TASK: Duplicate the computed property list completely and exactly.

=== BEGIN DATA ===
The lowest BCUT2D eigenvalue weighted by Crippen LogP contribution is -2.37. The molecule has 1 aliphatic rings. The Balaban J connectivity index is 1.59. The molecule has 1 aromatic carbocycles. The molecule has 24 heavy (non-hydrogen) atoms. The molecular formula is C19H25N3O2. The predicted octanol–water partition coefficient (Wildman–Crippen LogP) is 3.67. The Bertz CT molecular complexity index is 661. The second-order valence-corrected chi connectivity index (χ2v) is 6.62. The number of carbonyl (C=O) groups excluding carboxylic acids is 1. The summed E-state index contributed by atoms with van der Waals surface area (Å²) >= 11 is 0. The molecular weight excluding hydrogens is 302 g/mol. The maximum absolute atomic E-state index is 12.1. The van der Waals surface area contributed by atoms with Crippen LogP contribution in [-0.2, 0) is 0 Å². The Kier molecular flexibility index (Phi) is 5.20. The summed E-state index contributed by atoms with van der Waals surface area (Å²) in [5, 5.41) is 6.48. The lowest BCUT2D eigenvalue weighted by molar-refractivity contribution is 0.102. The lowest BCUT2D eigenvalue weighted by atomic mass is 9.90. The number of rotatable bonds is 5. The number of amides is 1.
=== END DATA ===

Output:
The lowest BCUT2D eigenvalue weighted by Crippen LogP contribution is -2.37. The molecule has 1 aliphatic rings. The Balaban J connectivity index is 1.59. The molecule has 1 aromatic carbocycles. The molecule has 24 heavy (non-hydrogen) atoms. The molecular formula is C19H25N3O2. The predicted octanol–water partition coefficient (Wildman–Crippen LogP) is 3.67. The Bertz CT molecular complexity index is 661. The second-order valence-corrected chi connectivity index (χ2v) is 6.62. The number of carbonyl (C=O) groups excluding carboxylic acids is 1. The summed E-state index contributed by atoms with van der Waals surface area (Å²) >= 11 is 0. The molecular weight excluding hydrogens is 302 g/mol. The maximum absolute atomic E-state index is 12.1. The van der Waals surface area contributed by atoms with Crippen LogP contribution in [-0.2, 0) is 0 Å². The Kier molecular flexibility index (Phi) is 5.20. The summed E-state index contributed by atoms with van der Waals surface area (Å²) in [5, 5.41) is 6.48. The lowest BCUT2D eigenvalue weighted by molar-refractivity contribution is 0.102. The lowest BCUT2D eigenvalue weighted by atomic mass is 9.90. The number of rotatable bonds is 5. The number of amides is 1.